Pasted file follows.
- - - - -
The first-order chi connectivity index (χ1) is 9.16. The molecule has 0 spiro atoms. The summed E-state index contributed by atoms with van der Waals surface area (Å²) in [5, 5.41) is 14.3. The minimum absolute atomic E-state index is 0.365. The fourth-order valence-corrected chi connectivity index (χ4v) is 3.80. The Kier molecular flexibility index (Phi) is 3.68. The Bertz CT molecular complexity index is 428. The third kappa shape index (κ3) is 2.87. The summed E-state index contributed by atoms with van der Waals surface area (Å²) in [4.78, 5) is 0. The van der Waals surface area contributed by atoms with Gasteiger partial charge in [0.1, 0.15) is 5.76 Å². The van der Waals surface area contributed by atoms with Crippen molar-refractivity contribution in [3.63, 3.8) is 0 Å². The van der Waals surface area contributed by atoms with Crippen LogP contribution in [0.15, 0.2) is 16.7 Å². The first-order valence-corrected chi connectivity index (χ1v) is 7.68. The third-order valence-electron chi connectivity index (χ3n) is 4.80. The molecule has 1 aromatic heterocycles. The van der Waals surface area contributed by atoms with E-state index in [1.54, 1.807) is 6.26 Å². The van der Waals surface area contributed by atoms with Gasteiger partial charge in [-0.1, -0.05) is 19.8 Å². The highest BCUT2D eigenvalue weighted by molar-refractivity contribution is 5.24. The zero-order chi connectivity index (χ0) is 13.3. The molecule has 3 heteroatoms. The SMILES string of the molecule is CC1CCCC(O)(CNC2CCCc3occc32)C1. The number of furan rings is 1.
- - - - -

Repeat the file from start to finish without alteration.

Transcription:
The first-order chi connectivity index (χ1) is 9.16. The molecule has 0 spiro atoms. The summed E-state index contributed by atoms with van der Waals surface area (Å²) in [5, 5.41) is 14.3. The minimum absolute atomic E-state index is 0.365. The fourth-order valence-corrected chi connectivity index (χ4v) is 3.80. The Kier molecular flexibility index (Phi) is 3.68. The Bertz CT molecular complexity index is 428. The third kappa shape index (κ3) is 2.87. The summed E-state index contributed by atoms with van der Waals surface area (Å²) in [4.78, 5) is 0. The van der Waals surface area contributed by atoms with Gasteiger partial charge in [0.1, 0.15) is 5.76 Å². The van der Waals surface area contributed by atoms with Crippen molar-refractivity contribution in [3.63, 3.8) is 0 Å². The van der Waals surface area contributed by atoms with Crippen LogP contribution in [0.15, 0.2) is 16.7 Å². The first-order valence-corrected chi connectivity index (χ1v) is 7.68. The third-order valence-electron chi connectivity index (χ3n) is 4.80. The molecule has 1 aromatic heterocycles. The van der Waals surface area contributed by atoms with E-state index in [1.54, 1.807) is 6.26 Å². The van der Waals surface area contributed by atoms with Gasteiger partial charge in [-0.1, -0.05) is 19.8 Å². The highest BCUT2D eigenvalue weighted by molar-refractivity contribution is 5.24. The zero-order chi connectivity index (χ0) is 13.3. The molecule has 3 heteroatoms. The SMILES string of the molecule is CC1CCCC(O)(CNC2CCCc3occc32)C1. The number of furan rings is 1.